Labor, Listen and Learn – VPI’s 2017 Mission Trip to Haiti

Posted in: Medical Mission Trips, Mombin Crochu, Haiti

Last month, 15 volunteers including medical doctors, nurses, health professionals, a pastor and others traveled to Mombin Hospital in Haiti to offer their service and skills. Medical doctors and nurses started seeing patients in the clinic right away, hoping to assist the Haitian doctors and staff with caring for the many needy and sick waiting to be seen. In a few hours, the OR was running and the surgeon and nurses were working to help those with elective and urgent needs. In the week that they were there, the medical team treated nearly 300 patients, 31 surgical cases were performed, over $1,000 worth of prescription drugs and vitamins were delivered and 70 pairs of glasses were distributed. Obviously the team worked long days, but the purpose of the trip involved more than labor. VPI representatives also wanted to hear from the Haitians about what programs were working well and what improvements were needed. One of VPI’s most recent partnerships involves working with Haitian staff and skilled laborers to build cisterns that will provide clean water sources in some of the more remote and difficult to reach areas. When several volunteers walked the mountainous terrain to see first-hand the water sites, they found impressive positive outcomes. To date, 45 cisterns have been built supplying over 7,000 people with clean drinking water sources. Where cholera, typhoid and other water borne diseases were an ongoing concern, new cases have dropped to minimal in these communities. Professionals from the group also worked with Haitian hospital staff to conduct classes on nutritional support for new mothers and their babies, maternity care and occupational therapy.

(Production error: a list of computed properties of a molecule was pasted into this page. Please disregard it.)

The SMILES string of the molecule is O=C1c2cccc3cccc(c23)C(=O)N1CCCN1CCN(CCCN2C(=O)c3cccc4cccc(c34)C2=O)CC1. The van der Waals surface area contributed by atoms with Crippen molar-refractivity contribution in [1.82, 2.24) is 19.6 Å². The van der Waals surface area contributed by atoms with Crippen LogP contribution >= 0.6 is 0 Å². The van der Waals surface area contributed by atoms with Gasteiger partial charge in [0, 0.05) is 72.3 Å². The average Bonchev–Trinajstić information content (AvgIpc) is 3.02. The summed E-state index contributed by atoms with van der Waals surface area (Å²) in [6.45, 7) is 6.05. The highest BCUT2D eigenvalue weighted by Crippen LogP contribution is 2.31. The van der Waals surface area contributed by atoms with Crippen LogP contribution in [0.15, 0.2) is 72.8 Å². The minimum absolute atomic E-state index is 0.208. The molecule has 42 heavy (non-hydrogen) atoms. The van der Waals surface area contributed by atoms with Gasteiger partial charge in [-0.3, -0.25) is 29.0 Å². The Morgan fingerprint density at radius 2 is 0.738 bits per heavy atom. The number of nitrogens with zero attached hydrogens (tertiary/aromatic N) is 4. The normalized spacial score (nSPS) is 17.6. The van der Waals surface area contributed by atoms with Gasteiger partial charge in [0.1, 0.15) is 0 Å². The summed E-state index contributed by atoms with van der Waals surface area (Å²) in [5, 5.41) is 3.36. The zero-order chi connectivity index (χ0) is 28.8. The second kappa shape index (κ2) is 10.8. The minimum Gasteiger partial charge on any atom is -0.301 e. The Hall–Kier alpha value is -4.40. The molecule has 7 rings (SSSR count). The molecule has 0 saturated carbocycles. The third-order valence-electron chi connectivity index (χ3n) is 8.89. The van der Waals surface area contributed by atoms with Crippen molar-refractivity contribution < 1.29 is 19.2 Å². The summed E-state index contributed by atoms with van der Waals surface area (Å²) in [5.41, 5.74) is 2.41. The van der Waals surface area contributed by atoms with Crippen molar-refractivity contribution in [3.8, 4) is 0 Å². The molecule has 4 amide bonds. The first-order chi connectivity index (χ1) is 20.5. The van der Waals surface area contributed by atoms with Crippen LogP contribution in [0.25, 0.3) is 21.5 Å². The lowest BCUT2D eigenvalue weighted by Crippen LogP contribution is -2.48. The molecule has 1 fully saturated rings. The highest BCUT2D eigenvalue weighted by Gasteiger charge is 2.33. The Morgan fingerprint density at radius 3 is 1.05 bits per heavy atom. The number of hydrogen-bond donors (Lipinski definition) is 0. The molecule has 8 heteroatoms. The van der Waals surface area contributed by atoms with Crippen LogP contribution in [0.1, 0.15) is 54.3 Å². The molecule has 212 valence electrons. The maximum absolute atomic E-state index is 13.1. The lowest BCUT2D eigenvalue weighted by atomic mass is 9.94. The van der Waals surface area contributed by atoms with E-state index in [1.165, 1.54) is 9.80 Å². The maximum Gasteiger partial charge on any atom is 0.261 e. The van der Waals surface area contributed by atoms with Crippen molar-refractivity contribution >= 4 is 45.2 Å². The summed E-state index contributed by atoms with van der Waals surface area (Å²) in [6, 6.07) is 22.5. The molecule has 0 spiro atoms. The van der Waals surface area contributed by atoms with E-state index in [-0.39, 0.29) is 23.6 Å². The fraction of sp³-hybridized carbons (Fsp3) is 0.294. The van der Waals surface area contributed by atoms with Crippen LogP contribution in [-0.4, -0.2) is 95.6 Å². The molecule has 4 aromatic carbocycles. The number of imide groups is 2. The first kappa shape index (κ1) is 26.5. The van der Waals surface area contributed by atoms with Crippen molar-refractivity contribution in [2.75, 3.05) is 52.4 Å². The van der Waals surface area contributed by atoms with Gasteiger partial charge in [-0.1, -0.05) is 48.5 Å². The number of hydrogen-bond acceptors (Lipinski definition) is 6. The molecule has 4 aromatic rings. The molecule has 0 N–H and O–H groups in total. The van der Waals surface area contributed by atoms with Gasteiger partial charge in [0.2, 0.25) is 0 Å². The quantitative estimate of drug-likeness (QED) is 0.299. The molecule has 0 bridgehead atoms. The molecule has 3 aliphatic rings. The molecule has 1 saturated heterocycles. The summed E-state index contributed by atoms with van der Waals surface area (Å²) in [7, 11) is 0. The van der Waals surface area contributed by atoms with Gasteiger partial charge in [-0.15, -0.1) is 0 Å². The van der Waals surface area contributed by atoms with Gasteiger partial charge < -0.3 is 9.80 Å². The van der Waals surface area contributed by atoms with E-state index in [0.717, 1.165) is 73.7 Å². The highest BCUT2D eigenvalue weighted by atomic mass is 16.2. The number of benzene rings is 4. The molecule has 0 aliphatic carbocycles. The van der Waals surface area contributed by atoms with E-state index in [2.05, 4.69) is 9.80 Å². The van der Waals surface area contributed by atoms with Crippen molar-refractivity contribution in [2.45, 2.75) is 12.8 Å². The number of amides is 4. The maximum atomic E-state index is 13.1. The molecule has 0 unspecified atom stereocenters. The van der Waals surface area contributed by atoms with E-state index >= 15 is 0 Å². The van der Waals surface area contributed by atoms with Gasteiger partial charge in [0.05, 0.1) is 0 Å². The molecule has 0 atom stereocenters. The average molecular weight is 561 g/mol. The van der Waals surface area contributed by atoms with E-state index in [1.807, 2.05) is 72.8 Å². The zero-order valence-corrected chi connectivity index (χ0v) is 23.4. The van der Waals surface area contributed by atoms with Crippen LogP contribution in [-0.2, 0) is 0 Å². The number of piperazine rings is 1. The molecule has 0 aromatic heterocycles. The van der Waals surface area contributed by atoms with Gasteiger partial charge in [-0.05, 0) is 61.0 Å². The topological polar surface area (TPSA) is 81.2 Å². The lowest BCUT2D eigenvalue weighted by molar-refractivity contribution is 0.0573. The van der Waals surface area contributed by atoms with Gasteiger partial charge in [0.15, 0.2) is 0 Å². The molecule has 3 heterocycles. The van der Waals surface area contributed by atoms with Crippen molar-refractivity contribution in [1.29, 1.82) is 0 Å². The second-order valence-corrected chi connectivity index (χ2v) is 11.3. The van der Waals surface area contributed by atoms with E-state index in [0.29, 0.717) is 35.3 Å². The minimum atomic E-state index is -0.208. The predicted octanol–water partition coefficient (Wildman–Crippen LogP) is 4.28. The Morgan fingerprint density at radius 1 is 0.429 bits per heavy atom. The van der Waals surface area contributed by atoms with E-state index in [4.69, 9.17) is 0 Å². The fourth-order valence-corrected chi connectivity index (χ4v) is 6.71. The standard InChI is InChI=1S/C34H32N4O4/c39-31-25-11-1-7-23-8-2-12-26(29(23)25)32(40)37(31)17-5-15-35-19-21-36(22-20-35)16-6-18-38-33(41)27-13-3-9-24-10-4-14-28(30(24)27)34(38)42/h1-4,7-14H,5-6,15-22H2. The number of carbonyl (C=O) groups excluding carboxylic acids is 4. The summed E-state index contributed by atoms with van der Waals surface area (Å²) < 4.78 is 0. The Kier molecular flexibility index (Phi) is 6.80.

VPI has been supporting the Mombin Hospital and helping to improve the lives of people in the village for over 20 years. There is still much to be done and we believe that this can only be accomplished through close partnership with the Haitian doctors and staff. A mission trip requires labor. It requires listening and learning. It also requires mutual respect, commitment and love.

Terry L. Deal, 2017 Mission Trip Volunteer

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